Modern cinematic encounters

border crossing and environmental transformation in some recent Australian films

Anthony Lambert*

*Corresponding author for this work

Research output: Contribution to journalConference paper

1 Citation (Scopus)


In Australia (and globally), refugees and ‘the environment’ are major sources of anxiety that define the experience of living in modern times. Contemporary social policy is then a representational technology that speaks to environmental and crosscultural transactions within ‘modern’ Australian cinematic texts. This article tracks the conversational contours between policy on climate change and border control in Australia and representations of self–other and self–environment relations in Australian film produced in the latter period of the Howard era (1996–2007). Films have frequently sought to mobilize a range of visions and understandings of both security and sustainability, and of the associated productions of policy, identity and space. Such exchanges necessitate critical scrutiny of the politicized cultural contexts that produce them – and an awareness of the normative reassertions that accompany these cinematic mediations of modern Australian experience.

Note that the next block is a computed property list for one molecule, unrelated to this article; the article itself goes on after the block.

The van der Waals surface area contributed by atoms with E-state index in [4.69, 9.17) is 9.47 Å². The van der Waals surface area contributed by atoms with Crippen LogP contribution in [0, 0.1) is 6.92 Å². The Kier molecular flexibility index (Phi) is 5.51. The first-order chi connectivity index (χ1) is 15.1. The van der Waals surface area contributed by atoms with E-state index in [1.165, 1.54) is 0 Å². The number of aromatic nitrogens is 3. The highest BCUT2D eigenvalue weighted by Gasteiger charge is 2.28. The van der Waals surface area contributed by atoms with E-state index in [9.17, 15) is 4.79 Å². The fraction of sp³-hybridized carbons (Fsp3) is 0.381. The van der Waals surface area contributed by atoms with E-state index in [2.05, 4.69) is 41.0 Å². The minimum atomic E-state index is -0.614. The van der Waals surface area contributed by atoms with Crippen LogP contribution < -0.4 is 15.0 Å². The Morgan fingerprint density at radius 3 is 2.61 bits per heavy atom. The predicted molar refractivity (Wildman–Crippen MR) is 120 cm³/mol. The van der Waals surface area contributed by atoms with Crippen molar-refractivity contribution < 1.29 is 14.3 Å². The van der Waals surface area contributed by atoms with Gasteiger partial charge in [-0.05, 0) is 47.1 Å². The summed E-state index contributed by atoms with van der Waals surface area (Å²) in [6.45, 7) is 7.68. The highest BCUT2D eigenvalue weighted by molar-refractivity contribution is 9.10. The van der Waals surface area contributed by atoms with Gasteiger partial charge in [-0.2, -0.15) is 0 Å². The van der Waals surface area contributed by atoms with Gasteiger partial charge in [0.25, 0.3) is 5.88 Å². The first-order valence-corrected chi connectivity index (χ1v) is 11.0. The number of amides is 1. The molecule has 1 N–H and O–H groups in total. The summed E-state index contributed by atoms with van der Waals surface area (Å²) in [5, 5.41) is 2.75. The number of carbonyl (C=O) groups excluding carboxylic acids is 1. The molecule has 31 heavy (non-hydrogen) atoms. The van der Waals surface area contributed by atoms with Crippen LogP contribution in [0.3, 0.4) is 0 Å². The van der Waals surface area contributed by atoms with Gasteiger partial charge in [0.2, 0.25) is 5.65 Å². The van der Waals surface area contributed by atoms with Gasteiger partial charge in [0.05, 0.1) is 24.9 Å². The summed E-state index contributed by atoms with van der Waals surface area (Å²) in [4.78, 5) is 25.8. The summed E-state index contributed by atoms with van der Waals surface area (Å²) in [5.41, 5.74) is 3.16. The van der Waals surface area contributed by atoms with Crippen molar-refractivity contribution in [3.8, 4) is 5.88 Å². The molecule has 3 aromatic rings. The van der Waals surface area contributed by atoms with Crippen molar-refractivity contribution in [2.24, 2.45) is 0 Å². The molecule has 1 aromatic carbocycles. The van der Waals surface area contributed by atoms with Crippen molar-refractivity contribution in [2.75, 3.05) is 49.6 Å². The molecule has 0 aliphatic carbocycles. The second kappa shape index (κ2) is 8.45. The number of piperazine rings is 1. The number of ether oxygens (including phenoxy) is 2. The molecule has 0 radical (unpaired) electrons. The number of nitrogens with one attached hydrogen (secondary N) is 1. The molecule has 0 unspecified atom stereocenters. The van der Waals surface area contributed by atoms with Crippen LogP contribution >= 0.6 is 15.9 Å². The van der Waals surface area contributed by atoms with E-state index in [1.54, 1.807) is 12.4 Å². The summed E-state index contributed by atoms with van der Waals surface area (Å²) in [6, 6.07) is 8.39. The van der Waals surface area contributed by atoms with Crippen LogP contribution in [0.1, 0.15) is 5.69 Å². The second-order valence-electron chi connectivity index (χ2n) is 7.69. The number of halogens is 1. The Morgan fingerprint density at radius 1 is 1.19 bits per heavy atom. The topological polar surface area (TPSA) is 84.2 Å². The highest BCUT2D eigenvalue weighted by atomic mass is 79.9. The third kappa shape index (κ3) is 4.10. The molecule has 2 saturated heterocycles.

Original languageEnglish
Pages (from-to)185-192
Number of pages8
JournalStudies in Australasian Cinema
Issue number2
Publication statusPublished - 2011
Eventthe XV BiennialConference of the Film and History - Sydney
Duration: 30 Nov 20103 Dec 2010


  • Australian
  • Environment
  • Howard government
  • National identity
  • Policy
  • Refugee
  • Representation

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